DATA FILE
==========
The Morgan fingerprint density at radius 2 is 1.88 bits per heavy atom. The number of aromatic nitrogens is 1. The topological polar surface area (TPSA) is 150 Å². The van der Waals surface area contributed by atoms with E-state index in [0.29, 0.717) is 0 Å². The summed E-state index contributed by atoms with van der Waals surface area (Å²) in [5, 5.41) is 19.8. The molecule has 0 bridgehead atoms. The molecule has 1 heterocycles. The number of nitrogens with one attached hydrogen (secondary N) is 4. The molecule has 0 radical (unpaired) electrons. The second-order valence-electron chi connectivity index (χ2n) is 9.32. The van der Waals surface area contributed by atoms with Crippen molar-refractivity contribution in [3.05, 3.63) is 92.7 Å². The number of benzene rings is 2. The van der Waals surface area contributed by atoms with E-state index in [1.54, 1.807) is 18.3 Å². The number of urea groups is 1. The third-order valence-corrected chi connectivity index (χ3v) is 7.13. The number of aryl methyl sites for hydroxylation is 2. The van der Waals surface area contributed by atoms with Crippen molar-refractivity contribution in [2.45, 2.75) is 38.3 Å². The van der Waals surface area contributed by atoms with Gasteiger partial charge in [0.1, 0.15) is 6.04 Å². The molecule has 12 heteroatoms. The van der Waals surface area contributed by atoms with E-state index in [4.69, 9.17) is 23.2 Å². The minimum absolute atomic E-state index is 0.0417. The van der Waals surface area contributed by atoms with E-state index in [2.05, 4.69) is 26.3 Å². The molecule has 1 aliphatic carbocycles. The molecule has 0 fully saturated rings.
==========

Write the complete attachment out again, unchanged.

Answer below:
The Morgan fingerprint density at radius 2 is 1.88 bits per heavy atom. The number of aromatic nitrogens is 1. The topological polar surface area (TPSA) is 150 Å². The van der Waals surface area contributed by atoms with E-state index in [0.29, 0.717) is 0 Å². The summed E-state index contributed by atoms with van der Waals surface area (Å²) in [5, 5.41) is 19.8. The molecule has 0 bridgehead atoms. The molecule has 1 heterocycles. The number of nitrogens with one attached hydrogen (secondary N) is 4. The molecule has 0 radical (unpaired) electrons. The second-order valence-electron chi connectivity index (χ2n) is 9.32. The van der Waals surface area contributed by atoms with Crippen molar-refractivity contribution in [3.05, 3.63) is 92.7 Å². The number of benzene rings is 2. The van der Waals surface area contributed by atoms with E-state index in [1.54, 1.807) is 18.3 Å². The number of urea groups is 1. The third-order valence-corrected chi connectivity index (χ3v) is 7.13. The number of aryl methyl sites for hydroxylation is 2. The van der Waals surface area contributed by atoms with Crippen molar-refractivity contribution in [2.45, 2.75) is 38.3 Å². The van der Waals surface area contributed by atoms with Gasteiger partial charge in [0.1, 0.15) is 6.04 Å². The molecule has 12 heteroatoms. The van der Waals surface area contributed by atoms with E-state index in [4.69, 9.17) is 23.2 Å². The minimum absolute atomic E-state index is 0.0417. The van der Waals surface area contributed by atoms with E-state index in [2.05, 4.69) is 26.3 Å². The molecule has 1 aliphatic carbocycles. The molecule has 0 fully saturated rings.